May 11: Forging A National Rail Plan for America

 | 3 Comments

National Rail Diagram4.JPG Tues, May 11, 2010 at the Capitol Club at Union Station, Washington, D.C. The Federal Railroad Administration is now developing a long-range
national plan for passenger and freight rail. This panel discussion brought together key U.S. stakeholders and a leading
British high-speed
rail advocate to discuss the components of the plan.

Download presentations and audio from the event after the jump.

Forging a National Rail Plan Panel Discussion 

The Panel discussion was moderated by Armando Carbonell, Chairman of the Department of Planning and Urban Form at the Lincoln Institute of Land Policy and included: 

  • Petra Todorovich, Director of America 2050
Presentation (PDF)
  • Karen Rae, Deputy Administrator, Federal Railroad Administration
Presentation (PDF)
  • Julie Mills, Director of Greengauge 21, to talk about the UK's HS2 plan
Presentation (PDF)
  • Stephen Gardner, Vice President of Policy and Development, Amtrak
  • Frank Busalacchi, Secretary, Wisconsin Department of Transportation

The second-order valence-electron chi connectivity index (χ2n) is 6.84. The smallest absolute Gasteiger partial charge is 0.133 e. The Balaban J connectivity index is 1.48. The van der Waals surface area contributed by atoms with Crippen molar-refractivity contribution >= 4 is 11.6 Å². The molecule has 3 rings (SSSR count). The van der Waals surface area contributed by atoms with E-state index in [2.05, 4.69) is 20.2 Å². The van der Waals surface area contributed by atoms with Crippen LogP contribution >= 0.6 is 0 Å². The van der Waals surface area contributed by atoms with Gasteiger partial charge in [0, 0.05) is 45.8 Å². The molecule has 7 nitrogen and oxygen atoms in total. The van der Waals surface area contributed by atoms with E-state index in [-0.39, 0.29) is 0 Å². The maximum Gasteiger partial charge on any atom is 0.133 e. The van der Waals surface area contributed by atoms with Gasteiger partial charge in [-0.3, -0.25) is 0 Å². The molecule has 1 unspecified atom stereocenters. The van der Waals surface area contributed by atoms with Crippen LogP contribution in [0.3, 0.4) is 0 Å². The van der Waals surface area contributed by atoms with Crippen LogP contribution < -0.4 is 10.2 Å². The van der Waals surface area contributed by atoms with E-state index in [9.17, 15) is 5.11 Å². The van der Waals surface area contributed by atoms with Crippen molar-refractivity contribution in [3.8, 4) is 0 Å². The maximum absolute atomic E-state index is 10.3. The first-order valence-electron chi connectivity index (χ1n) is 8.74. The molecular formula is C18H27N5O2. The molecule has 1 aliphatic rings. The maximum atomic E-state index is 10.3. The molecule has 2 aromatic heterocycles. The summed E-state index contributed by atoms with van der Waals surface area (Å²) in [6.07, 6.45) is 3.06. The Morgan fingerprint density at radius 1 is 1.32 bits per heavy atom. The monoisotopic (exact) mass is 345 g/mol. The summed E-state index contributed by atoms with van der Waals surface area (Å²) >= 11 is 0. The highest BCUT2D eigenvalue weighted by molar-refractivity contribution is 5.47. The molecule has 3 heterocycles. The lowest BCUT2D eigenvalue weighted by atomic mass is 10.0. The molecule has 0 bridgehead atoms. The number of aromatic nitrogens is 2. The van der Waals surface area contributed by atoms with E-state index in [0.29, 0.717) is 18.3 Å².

• Bruno Maestri, Vice President Government Relations, Norfolk Southern
Presentation (PDF)

Download the Audio

The panel was a joint project of Regional Plan Association and Lincoln Institute of Land Policy, with additional funding support from the Rockefeller Foundation.

3 Comments

why do you make it so hard to find the cost of this seminar?

There is no cost -- it's free.

If one of the questions asked during this event is "Should the FRA establish thresholds of population and employment density, transit connections, and existing intercity air or rail markets for different levels of federal investment in passenger and high-speed rail?" Then we in northern New England have a major problem. One of Amtrak's most successful trains "The Downeaster" operating daily between Boston MA and Portland ME since 2001 would not exist. The prevailing model of using population density to predict passenger rail success simply does not take into account that rural users will travel much farther to get to a train. Thus, the service area of the Downeaster is much, much larger than that of service which runs between areas of much higher population density. Somehow this issue needs to be pointed out to the FRA as it seeks to create standards for the proposed National Rail Plan for America.